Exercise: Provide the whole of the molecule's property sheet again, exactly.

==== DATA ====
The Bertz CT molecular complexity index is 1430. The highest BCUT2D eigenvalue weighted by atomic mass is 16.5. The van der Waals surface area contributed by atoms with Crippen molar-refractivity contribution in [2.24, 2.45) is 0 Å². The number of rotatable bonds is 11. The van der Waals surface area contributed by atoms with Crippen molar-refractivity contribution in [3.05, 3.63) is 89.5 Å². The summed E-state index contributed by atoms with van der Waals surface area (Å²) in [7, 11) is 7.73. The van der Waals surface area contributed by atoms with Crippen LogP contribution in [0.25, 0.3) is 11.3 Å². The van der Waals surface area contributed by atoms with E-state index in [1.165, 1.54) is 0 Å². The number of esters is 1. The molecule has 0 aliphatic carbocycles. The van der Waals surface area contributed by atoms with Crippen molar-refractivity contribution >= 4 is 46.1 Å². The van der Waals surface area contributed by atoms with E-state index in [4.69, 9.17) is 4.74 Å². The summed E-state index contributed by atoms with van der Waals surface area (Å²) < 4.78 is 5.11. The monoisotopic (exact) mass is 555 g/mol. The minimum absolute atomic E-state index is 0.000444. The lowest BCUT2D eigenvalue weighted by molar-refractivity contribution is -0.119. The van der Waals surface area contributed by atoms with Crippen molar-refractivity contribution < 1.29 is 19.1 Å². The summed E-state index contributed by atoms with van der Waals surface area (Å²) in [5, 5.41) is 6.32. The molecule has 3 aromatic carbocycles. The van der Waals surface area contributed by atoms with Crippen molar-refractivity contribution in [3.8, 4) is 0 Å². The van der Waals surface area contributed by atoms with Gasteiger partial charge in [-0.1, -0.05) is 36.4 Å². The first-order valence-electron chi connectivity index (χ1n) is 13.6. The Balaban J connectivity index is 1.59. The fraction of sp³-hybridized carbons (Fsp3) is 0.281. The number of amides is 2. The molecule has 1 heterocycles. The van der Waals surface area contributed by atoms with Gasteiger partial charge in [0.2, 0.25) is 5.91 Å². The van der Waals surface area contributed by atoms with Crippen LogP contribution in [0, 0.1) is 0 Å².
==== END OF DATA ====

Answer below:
The Bertz CT molecular complexity index is 1430. The highest BCUT2D eigenvalue weighted by atomic mass is 16.5. The van der Waals surface area contributed by atoms with Crippen molar-refractivity contribution in [2.24, 2.45) is 0 Å². The number of rotatable bonds is 11. The van der Waals surface area contributed by atoms with Crippen molar-refractivity contribution in [3.05, 3.63) is 89.5 Å². The summed E-state index contributed by atoms with van der Waals surface area (Å²) in [7, 11) is 7.73. The van der Waals surface area contributed by atoms with Crippen LogP contribution in [0.25, 0.3) is 11.3 Å². The van der Waals surface area contributed by atoms with E-state index in [1.165, 1.54) is 0 Å². The number of esters is 1. The molecule has 0 aliphatic carbocycles. The van der Waals surface area contributed by atoms with Crippen molar-refractivity contribution >= 4 is 46.1 Å². The van der Waals surface area contributed by atoms with E-state index in [4.69, 9.17) is 4.74 Å². The summed E-state index contributed by atoms with van der Waals surface area (Å²) < 4.78 is 5.11. The monoisotopic (exact) mass is 555 g/mol. The minimum absolute atomic E-state index is 0.000444. The lowest BCUT2D eigenvalue weighted by molar-refractivity contribution is -0.119. The van der Waals surface area contributed by atoms with Crippen molar-refractivity contribution < 1.29 is 19.1 Å². The summed E-state index contributed by atoms with van der Waals surface area (Å²) in [5, 5.41) is 6.32. The molecule has 3 aromatic carbocycles. The van der Waals surface area contributed by atoms with Crippen molar-refractivity contribution in [3.8, 4) is 0 Å². The van der Waals surface area contributed by atoms with Gasteiger partial charge in [-0.1, -0.05) is 36.4 Å². The first-order valence-electron chi connectivity index (χ1n) is 13.6. The Balaban J connectivity index is 1.59. The fraction of sp³-hybridized carbons (Fsp3) is 0.281. The number of amides is 2. The molecule has 1 heterocycles. The van der Waals surface area contributed by atoms with Gasteiger partial charge in [0.2, 0.25) is 5.91 Å². The van der Waals surface area contributed by atoms with Crippen LogP contribution in [0, 0.1) is 0 Å².